That's right, portraits.
The work is being done by Scottish-born artist Mark Gilbert. A few years ago Gilbert did a whole series of portraits on some hospital patients in London.
And it was during these sittings that Mark says he first noticed the medicinal effect of having one's portrait done, CBS News correspondent Steve Hartman reports for Assignment America.
"Some people enjoyed taking part," said Glenna Oltman, a patient. "Other people got a very tangible, therapeutic cathartic benefit."
That's definitely been the case with Oltman, who has now sat for Mark a half-dozen times. She is recovering from jawbone cancer.
"You get so down and so depressed that this really brought me out of it. It's made me feel like a whole person again," she said.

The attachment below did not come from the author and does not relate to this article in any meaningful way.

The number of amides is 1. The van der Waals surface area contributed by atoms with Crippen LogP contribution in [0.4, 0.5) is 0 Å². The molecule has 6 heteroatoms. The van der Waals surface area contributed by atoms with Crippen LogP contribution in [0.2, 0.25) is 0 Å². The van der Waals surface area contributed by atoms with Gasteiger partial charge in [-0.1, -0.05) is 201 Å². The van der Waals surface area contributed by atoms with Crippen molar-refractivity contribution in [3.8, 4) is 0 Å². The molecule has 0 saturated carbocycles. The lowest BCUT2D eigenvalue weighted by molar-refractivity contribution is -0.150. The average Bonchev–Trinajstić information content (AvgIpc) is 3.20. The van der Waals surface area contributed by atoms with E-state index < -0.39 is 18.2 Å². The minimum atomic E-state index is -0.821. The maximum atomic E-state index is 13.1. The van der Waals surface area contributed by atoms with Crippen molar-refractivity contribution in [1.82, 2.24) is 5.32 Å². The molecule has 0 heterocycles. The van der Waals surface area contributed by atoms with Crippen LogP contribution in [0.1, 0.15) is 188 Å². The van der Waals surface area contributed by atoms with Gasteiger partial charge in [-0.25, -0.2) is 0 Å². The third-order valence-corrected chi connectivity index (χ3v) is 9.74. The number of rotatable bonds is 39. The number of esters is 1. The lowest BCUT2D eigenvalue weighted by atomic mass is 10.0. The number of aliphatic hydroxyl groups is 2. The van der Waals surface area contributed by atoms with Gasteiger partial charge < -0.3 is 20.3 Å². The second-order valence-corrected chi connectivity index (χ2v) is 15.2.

Eventually, Gilbert will draw and paint about 15 different patients. Also, for a separate study, he's giving art lessons to medical students - to see if drawing can improve their observation skills.
"The actual act of drawing is an incredible way of absorbing information and you don't have to be a good drawer to do it," Gilbert said.
The hospital (which is paying for it all), won't know the results of either study for several months, but so far the feedback has been glowing - especially from one little girl.
"He's drawing me!" said 5-year-old Daisy Friedman.
She's a transplant patient. Doctors had to remove her liver - but left in her ability to ham it up for the camera.
"Oh, she's gotten such a kick out of it," her mother told Hartman. "I mean she puts on her tutu, which she does only for special occasions."
By their very nature, hospitals will always be grey and lonely places where people dream of tomorrows. But thanks to this most unusual research project, today isn't so bad either.
The Omaha portraits will eventually go on display, but not until December. However, you can see more of Gilbert's artwork at his Web site.